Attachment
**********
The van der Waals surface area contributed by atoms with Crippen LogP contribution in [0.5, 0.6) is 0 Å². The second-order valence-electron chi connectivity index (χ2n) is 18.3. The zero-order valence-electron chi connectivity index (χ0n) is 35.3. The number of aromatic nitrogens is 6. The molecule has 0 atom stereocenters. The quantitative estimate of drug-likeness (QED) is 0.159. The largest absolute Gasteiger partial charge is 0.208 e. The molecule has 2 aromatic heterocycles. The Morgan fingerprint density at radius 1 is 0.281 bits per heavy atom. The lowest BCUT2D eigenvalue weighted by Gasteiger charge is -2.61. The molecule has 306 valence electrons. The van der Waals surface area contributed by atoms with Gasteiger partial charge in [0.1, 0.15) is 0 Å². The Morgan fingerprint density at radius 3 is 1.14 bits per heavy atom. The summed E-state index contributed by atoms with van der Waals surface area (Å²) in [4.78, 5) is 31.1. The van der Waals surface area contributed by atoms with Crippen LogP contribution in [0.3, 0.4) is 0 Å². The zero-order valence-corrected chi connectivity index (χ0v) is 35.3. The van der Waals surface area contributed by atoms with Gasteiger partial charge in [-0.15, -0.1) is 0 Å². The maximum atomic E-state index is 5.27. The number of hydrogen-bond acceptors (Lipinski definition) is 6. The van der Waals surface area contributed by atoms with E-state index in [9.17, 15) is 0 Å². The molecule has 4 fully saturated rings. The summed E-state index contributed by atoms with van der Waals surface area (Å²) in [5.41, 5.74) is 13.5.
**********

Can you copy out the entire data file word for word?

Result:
The van der Waals surface area contributed by atoms with Crippen LogP contribution in [0.5, 0.6) is 0 Å². The second-order valence-electron chi connectivity index (χ2n) is 18.3. The zero-order valence-electron chi connectivity index (χ0n) is 35.3. The number of aromatic nitrogens is 6. The molecule has 0 atom stereocenters. The quantitative estimate of drug-likeness (QED) is 0.159. The largest absolute Gasteiger partial charge is 0.208 e. The molecule has 2 aromatic heterocycles. The Morgan fingerprint density at radius 1 is 0.281 bits per heavy atom. The lowest BCUT2D eigenvalue weighted by Gasteiger charge is -2.61. The molecule has 306 valence electrons. The van der Waals surface area contributed by atoms with Gasteiger partial charge in [0.1, 0.15) is 0 Å². The Morgan fingerprint density at radius 3 is 1.14 bits per heavy atom. The summed E-state index contributed by atoms with van der Waals surface area (Å²) in [4.78, 5) is 31.1. The van der Waals surface area contributed by atoms with Crippen LogP contribution in [0.3, 0.4) is 0 Å². The zero-order valence-corrected chi connectivity index (χ0v) is 35.3. The van der Waals surface area contributed by atoms with Gasteiger partial charge in [-0.15, -0.1) is 0 Å². The maximum atomic E-state index is 5.27. The number of hydrogen-bond acceptors (Lipinski definition) is 6. The van der Waals surface area contributed by atoms with E-state index in [9.17, 15) is 0 Å². The molecule has 4 fully saturated rings. The summed E-state index contributed by atoms with van der Waals surface area (Å²) in [5.41, 5.74) is 13.5.